Yesterday the new Bruce Springsteen CD, Working On A Dream, arrived in the mail. It's still in it's shrink-rap, unopened, unheard. But it's the Boss and he's playing the Super Bowl tomorrow. Yeah... so? I've liked the 60 year old rocker for a long time, although I was a fan of punk rock in the 70s when he started building his career nationally and didn't get too emotionally involved with Springsteen's quite likable music. Eventually I made up for lost time, especially after I realized how progressive he was politically. Lisa Derrick's must read post at Firedoglake may give more music fans than just me cause to pause. Springsteen has fallen into the worst trap a progressive musician can ever fall into retailwise: he's given an exclusive to WalMart The Destroyer. After being called out on it, he kinda/sorta now says it was a mistake and then kinda/sorta tries to push the blame onto his "team" (i.e., the greedy manager). It doesn't fly for Lisa and it doesn't fly for me. WalMart should send up red flags for anyone, like Springsteen, who cares about American working families, for unions, for America in general.
Is Springsteen so rich that he's completely lost touch with his roots? I don't want to think so. I don't think its inevitable that rich people turn into scumbags. Many do and it takes work to not. That's why Springsteen's lame excuses ring so hollow and so sad.
"We were in the middle of doing a lot of things, it kind of came down and, really, we didn't vet it the way we usually do. We just dropped the ball on it.. given its [Wal-Mart's] labor history, it was something that if we'd thought about it a little longer, we'd have done something different. It was a mistake. Our batting average is usually very good, but we missed that one. Fans will call you on that stuff, as it should be."
That's WalMart, the Evil Empire within, which spends its profits aggressively and viciously trying to destroy the American labor movement. Springsteen's manager makes much worse excuses and you can see why Springsteen has to work so hard to not fall into the trap many rich people fall into-- hanging out with scumbags and becoming just like them.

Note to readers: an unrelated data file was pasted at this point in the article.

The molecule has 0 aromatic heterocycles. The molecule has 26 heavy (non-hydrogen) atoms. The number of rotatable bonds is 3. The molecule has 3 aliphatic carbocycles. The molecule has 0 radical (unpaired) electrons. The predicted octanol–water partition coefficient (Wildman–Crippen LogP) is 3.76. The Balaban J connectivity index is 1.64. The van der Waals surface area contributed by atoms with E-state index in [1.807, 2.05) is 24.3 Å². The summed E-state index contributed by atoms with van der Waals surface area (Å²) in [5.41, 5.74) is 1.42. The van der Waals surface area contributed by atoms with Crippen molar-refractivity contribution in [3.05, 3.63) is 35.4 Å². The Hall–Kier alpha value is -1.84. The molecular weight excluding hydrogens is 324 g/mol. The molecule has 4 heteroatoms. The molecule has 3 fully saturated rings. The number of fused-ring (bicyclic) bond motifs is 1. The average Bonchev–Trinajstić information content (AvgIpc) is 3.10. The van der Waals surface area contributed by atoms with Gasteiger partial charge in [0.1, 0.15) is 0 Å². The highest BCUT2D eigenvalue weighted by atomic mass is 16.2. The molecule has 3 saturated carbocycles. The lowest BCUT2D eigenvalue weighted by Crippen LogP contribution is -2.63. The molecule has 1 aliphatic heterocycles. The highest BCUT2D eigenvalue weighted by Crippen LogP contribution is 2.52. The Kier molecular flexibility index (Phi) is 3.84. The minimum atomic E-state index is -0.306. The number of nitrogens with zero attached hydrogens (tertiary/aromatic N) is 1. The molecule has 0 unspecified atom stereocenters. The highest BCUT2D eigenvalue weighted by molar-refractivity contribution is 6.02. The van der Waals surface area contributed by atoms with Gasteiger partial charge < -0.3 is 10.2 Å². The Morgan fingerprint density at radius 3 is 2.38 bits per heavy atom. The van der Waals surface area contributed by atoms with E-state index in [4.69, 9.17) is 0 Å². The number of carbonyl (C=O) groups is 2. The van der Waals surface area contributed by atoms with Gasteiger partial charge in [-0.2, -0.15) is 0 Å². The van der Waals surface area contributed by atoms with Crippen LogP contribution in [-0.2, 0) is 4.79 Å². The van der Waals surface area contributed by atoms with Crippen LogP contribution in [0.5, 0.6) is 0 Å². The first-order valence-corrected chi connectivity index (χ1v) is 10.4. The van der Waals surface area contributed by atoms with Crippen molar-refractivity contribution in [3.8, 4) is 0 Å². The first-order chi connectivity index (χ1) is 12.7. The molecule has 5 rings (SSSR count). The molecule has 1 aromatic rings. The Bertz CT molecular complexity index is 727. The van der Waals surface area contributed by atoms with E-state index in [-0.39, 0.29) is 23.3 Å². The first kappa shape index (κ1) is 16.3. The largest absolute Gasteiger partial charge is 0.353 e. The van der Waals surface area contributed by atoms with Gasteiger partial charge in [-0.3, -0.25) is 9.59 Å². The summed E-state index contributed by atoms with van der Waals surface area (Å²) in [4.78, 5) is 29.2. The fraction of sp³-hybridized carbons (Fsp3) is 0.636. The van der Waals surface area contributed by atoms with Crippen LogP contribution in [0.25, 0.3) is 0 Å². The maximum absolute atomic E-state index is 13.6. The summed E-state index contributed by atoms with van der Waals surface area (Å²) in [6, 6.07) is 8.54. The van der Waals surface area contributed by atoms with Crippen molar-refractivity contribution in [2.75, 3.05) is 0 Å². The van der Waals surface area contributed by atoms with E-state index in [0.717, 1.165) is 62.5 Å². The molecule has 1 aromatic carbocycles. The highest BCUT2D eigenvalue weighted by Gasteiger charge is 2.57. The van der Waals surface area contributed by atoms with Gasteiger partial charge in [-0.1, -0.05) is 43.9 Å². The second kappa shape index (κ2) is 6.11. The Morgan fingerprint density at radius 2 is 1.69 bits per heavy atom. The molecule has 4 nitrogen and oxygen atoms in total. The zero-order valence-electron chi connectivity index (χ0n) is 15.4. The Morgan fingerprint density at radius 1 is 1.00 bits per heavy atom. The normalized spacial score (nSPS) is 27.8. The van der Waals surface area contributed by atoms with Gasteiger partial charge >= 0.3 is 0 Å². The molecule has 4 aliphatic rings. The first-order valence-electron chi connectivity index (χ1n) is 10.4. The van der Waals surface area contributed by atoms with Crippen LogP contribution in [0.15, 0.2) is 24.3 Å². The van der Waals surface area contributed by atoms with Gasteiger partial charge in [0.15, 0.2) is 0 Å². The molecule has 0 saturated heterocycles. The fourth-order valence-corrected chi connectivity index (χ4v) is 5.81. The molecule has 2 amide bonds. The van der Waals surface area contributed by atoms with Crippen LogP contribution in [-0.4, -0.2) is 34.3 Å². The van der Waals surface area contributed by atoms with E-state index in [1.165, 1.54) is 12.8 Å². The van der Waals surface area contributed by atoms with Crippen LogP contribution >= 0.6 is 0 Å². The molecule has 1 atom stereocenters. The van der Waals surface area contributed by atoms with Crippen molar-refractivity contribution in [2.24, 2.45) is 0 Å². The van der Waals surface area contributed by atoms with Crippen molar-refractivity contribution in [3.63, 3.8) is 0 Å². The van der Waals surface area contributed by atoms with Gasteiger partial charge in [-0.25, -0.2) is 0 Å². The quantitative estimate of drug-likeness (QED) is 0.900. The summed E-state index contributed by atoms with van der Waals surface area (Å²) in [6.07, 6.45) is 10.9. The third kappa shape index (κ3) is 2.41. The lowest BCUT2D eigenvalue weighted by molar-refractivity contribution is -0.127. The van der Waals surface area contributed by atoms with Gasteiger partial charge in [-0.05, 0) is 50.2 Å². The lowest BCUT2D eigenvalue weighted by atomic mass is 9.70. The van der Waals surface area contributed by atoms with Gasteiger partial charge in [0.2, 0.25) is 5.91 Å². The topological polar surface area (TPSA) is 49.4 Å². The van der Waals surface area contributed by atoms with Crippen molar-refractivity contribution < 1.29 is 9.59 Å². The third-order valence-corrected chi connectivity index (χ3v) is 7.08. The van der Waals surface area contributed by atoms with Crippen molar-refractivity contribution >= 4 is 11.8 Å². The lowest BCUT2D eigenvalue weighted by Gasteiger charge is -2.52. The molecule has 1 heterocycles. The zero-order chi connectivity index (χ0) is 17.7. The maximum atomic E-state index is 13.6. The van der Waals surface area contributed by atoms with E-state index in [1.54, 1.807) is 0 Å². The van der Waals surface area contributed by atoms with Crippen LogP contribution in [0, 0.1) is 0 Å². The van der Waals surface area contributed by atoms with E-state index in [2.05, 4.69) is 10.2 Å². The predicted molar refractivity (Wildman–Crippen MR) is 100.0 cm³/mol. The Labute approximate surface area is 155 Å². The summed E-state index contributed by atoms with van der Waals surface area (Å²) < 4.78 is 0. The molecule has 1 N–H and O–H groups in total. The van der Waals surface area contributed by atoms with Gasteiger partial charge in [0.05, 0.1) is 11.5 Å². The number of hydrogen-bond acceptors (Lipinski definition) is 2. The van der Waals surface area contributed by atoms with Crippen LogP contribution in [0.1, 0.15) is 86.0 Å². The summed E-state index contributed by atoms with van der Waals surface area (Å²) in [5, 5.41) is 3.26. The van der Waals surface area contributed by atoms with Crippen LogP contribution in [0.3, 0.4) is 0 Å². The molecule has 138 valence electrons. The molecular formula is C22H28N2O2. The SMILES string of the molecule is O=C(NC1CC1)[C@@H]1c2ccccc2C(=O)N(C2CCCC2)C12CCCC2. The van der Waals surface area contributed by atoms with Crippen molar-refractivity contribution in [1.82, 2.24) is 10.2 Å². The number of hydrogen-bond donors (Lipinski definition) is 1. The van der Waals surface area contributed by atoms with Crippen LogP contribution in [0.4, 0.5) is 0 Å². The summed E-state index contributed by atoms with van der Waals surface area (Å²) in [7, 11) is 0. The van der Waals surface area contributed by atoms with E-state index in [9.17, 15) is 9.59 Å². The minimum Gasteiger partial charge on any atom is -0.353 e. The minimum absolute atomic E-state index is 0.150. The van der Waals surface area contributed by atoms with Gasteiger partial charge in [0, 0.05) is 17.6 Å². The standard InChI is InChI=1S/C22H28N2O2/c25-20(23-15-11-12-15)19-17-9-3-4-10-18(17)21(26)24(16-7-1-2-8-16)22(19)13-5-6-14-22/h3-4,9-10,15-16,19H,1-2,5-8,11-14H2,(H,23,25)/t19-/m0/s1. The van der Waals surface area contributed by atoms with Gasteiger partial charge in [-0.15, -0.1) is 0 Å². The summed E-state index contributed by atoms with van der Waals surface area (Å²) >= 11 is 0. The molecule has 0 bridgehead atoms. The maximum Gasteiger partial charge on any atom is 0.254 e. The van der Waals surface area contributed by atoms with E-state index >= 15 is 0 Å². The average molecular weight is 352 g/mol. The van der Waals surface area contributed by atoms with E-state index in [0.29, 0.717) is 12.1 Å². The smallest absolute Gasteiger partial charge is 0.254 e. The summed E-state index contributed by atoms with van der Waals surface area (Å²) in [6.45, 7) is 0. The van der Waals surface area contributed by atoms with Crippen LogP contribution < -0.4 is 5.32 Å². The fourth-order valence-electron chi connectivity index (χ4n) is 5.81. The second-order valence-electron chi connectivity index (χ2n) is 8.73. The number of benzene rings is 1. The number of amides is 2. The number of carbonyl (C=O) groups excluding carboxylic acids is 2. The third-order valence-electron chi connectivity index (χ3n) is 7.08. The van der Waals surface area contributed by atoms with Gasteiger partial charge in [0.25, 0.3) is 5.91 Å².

This week the Center For Progressive Politics released a survey of wealth among members of Congress. The easiest conclusion: there is no way on God's earth this gaggle of fat cats and multimillionaires can be representing average Americans. The freshmen are even richer than the non-freshmen and most of them are millionaires, some of them many times over. No wonder so many of them don't sympathize with the plight of the average working families whose lives have been so disrupted by their policies. But when I dug down a little, I saw that some of the representatives who were the richest have also been the strongest champions for working families, like Alan Grayson (D-FL) and Jared Polis (D-CO) and that even poor members, like Tom Rooney (R-FL) can wind up as complete corporate shills with no interest at all in helping average Americans. I know Grayson well enough to know that he's a conscious and conscientious guy who will work hard to never let filthy lucre divert him from his goal. I use to think I knew Springsteen the same way.